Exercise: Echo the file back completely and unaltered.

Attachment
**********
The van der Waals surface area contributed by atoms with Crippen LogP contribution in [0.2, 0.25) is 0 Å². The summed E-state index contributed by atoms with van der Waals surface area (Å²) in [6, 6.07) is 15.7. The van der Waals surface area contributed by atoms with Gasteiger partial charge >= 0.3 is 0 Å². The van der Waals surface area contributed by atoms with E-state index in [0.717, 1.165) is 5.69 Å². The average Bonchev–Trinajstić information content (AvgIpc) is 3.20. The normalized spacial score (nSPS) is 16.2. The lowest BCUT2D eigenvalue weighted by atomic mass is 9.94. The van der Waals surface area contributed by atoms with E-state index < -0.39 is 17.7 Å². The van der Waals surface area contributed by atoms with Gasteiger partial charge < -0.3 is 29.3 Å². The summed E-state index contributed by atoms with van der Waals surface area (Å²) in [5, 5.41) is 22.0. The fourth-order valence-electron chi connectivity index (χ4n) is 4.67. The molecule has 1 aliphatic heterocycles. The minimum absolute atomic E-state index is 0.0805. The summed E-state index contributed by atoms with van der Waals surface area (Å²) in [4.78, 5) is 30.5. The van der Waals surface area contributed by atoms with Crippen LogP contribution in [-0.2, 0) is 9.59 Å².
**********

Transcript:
The van der Waals surface area contributed by atoms with Crippen LogP contribution in [0.2, 0.25) is 0 Å². The summed E-state index contributed by atoms with van der Waals surface area (Å²) in [6, 6.07) is 15.7. The van der Waals surface area contributed by atoms with Gasteiger partial charge >= 0.3 is 0 Å². The van der Waals surface area contributed by atoms with E-state index in [0.717, 1.165) is 5.69 Å². The average Bonchev–Trinajstić information content (AvgIpc) is 3.20. The normalized spacial score (nSPS) is 16.2. The lowest BCUT2D eigenvalue weighted by atomic mass is 9.94. The van der Waals surface area contributed by atoms with E-state index < -0.39 is 17.7 Å². The van der Waals surface area contributed by atoms with Gasteiger partial charge < -0.3 is 29.3 Å². The summed E-state index contributed by atoms with van der Waals surface area (Å²) in [5, 5.41) is 22.0. The fourth-order valence-electron chi connectivity index (χ4n) is 4.67. The molecule has 1 aliphatic heterocycles. The minimum absolute atomic E-state index is 0.0805. The summed E-state index contributed by atoms with van der Waals surface area (Å²) in [4.78, 5) is 30.5. The van der Waals surface area contributed by atoms with Crippen LogP contribution in [-0.2, 0) is 9.59 Å².